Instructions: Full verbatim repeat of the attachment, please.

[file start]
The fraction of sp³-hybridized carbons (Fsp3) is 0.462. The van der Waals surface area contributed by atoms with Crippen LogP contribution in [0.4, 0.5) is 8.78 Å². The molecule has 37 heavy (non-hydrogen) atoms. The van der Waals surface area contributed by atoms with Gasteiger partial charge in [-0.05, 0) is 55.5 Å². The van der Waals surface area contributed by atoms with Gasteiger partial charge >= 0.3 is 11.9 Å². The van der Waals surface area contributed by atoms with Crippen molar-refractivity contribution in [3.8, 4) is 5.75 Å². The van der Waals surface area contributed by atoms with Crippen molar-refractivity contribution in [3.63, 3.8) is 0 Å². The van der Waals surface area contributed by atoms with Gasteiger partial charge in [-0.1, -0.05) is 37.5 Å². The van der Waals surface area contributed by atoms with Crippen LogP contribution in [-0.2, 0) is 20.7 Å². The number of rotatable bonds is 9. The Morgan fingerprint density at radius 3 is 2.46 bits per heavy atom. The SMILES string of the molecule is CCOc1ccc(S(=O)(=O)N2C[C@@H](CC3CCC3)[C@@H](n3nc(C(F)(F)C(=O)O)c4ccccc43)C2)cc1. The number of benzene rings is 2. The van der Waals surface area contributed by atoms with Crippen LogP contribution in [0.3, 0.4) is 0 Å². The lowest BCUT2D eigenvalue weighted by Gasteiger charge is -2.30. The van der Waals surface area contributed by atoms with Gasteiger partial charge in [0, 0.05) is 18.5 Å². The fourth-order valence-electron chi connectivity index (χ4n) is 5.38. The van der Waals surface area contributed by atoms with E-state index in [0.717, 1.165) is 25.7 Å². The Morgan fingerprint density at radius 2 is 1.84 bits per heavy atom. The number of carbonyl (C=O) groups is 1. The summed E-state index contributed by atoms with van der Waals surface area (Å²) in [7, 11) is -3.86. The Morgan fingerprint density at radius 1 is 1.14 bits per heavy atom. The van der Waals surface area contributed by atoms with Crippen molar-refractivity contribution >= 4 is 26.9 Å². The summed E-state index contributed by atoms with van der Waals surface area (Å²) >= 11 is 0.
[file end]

The fraction of sp³-hybridized carbons (Fsp3) is 0.462. The van der Waals surface area contributed by atoms with Crippen LogP contribution in [0.4, 0.5) is 8.78 Å². The molecule has 37 heavy (non-hydrogen) atoms. The van der Waals surface area contributed by atoms with Gasteiger partial charge in [-0.05, 0) is 55.5 Å². The van der Waals surface area contributed by atoms with Gasteiger partial charge >= 0.3 is 11.9 Å². The van der Waals surface area contributed by atoms with Crippen molar-refractivity contribution in [3.8, 4) is 5.75 Å². The van der Waals surface area contributed by atoms with Crippen molar-refractivity contribution in [3.63, 3.8) is 0 Å². The van der Waals surface area contributed by atoms with Gasteiger partial charge in [-0.1, -0.05) is 37.5 Å². The van der Waals surface area contributed by atoms with Crippen LogP contribution in [-0.2, 0) is 20.7 Å². The number of rotatable bonds is 9. The Morgan fingerprint density at radius 3 is 2.46 bits per heavy atom. The SMILES string of the molecule is CCOc1ccc(S(=O)(=O)N2C[C@@H](CC3CCC3)[C@@H](n3nc(C(F)(F)C(=O)O)c4ccccc43)C2)cc1. The number of benzene rings is 2. The van der Waals surface area contributed by atoms with Crippen LogP contribution in [0.3, 0.4) is 0 Å². The lowest BCUT2D eigenvalue weighted by Gasteiger charge is -2.30. The van der Waals surface area contributed by atoms with Gasteiger partial charge in [0, 0.05) is 18.5 Å². The fourth-order valence-electron chi connectivity index (χ4n) is 5.38. The van der Waals surface area contributed by atoms with E-state index in [0.717, 1.165) is 25.7 Å². The Morgan fingerprint density at radius 2 is 1.84 bits per heavy atom. The number of carbonyl (C=O) groups is 1. The summed E-state index contributed by atoms with van der Waals surface area (Å²) in [7, 11) is -3.86. The Morgan fingerprint density at radius 1 is 1.14 bits per heavy atom. The van der Waals surface area contributed by atoms with Crippen molar-refractivity contribution >= 4 is 26.9 Å². The summed E-state index contributed by atoms with van der Waals surface area (Å²) >= 11 is 0.